Santiago Introduces Measure to Oppose Federal Overreach on Gun Safety

Friday, August 25, 2017

AJR 24 pushes back on concealed carry reciprocity with weekend alt-right

protest in San Francisco looming

(Sacramento) – California State Assemblymember Miguel Santiago (D-Los Angeles) introduced a resolution today to oppose federal overreach of California’s strong gun safety laws. AJR 24, sponsored by Everytown for Gun Safety, is a response to twin federal measures that were recently introduced in the United States Senate and House of Representatives. S. 446 & H.R. 38, both named the Concealed Carry Reciprocity Act, would require states to recognize concealed carry permits from out-of-state gun holders, thereby allowing them to skirt common-sense gun control measures California has already established.

“I’m not willing to throw away the progress we have made on gun-safety or put our communities at risk because some backward politician in D.C. thinks they know what’s better for California than we do,” said Assemblymember Santiago. “Our state has a right to create our own laws, within the confines of the U.S. Constitution, and Californians expect that the gun control laws that they have supported and instituted in the name of public health and safety will hold – regardless of who is carrying that gun or where he or she is from.”

If either of the Gun Control Reciprocity Acts were to be signed into law, out-of-state gun owners with concealed carry permits would not have to abide by California’s rules and regulations on those permits, potentially allowing thousands of out-of-state gun owners to bring their weapons into California.  With this in mind, AJR 24 urges Congress to not enact any concealed carry reciprocity measures – including either S. 446 or H.R. 38.    

Earlier this month, much violence erupted at a “Unite the Right” rally in Charlottesville, Virginia (one of 34 open carry states).  In many news reports, including a segment produced by Vice News that has been viewed by nearly three million people thus far, white nationalist protestors including Alt-Right shock jock Christopher Cantwell can be seen carrying guns, many of them assault weapons. There were also reports that many who attended the event were from out of state. The Vice News report later showed that Mr. Cantwell, a resident of New Hampshire, had a number of guns concealed on his person during the march, as well.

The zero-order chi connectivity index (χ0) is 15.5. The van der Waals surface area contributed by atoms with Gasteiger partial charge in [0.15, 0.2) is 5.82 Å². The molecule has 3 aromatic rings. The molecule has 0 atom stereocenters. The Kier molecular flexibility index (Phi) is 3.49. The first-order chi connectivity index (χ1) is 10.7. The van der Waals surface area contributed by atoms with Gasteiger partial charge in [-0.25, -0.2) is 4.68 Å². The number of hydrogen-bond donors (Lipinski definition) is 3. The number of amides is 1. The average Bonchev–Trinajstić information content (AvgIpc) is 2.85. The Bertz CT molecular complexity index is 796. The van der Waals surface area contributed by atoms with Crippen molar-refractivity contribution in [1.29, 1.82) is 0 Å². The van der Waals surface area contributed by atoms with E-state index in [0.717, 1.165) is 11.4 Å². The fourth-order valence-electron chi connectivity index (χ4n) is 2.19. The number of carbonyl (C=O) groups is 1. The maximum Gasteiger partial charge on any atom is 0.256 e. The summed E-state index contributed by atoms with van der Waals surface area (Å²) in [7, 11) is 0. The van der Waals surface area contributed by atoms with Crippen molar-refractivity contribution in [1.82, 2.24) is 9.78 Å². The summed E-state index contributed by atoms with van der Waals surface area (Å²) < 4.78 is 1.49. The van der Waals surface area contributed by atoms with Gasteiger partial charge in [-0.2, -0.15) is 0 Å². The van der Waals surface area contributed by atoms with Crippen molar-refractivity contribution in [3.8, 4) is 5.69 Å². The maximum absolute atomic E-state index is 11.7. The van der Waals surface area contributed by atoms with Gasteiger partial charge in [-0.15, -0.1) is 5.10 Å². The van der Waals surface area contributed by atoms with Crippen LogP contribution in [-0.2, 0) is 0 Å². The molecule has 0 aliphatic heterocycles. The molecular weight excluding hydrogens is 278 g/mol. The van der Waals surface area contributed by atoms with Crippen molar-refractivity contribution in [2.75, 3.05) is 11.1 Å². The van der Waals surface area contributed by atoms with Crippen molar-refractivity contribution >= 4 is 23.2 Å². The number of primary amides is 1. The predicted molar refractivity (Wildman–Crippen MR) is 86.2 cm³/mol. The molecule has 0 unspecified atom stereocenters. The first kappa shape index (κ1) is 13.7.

With a permit recently approved by the National Park Service for a right-wing rally on Saturday at San Francisco’s Chrissy Field, the controversy of white nationalism combined with concealed weapons comes directly to California. While the Chrissy Field permit expressly prohibits, among other things “guns, weapons of any kind, explosives, or toy guns,” it has been reported that nationalist groups from outside California are sending members to participate.  Under this scenario in the future, should the Concealed Carry Reciprocity Act pass, law enforcement and residents of San Francisco would have no assumption of gun safety during large events that draw out-of-state crowds, regardless of the language contained within the event permit.  While technically, event participants still would not be allowed to carry weapons, those same participants who held concealed carry permits from their home states, would be able to spend their remaining times in San Francisco with concealed weapons on their persons.

“We applaud Assemblyman Santiago for his efforts to get California on record opposing national 'Concealed Carry Reciprocity,' reckless legislation that would gut California's gun laws and make our communities less safe,” said Wendy Wheatcroft, with the California chapter of Moms Demand Action for Gun Sense in America. “Rather than create a national standard for who can carry guns in public across our country, the NRA's longtime top policy priority would override each state's standards, and force states like California to accept the concealed carry permitting standards of every other state, no matter how weak, or even nonexistent, another state's standards may be. Put another way, it would make the weakest link the law of the land. For example, California requires safety training to obtain a concealed carry permit but 19 other states allow concealed carry by people who have never had any safety training whatsoever - and those people would legally be able to carry a gun in California. Imagine all the tourists our state attracts, San Diego alone could see over a million armed out-of-state visitors per year. 'Concealed Carry Reciprocity' would create total chaos and I applaud the Assembly's resolution to oppose.”

Last year the Governor signed a package of gun-control bills that helped further protect Californians from gun violence, including AB 1511, authored by Assemblymember Santiago.  In November of last year, California voters also approved Proposition 63, which requires background checks for all gun owners. In many others states, regulations on who can receive a concealed carry permit are severely limited. In fact, a recent report from Everytown for Gun Safety found that concealed carry permits in other states have often been granted to criminals, those with a history of mental illness, and/or those who have not received any gun safety training courses.

Assemblymember Miguel Santiago is the Chair of the Assembly’s Communications and Conveyance Committee, a member of the Assembly’s Public Safety Committee, and a member of the California Latino Legislative Caucus. He represents the 53rd District composed of the cities of Los Angeles, Huntington Park, and Vernon.

 

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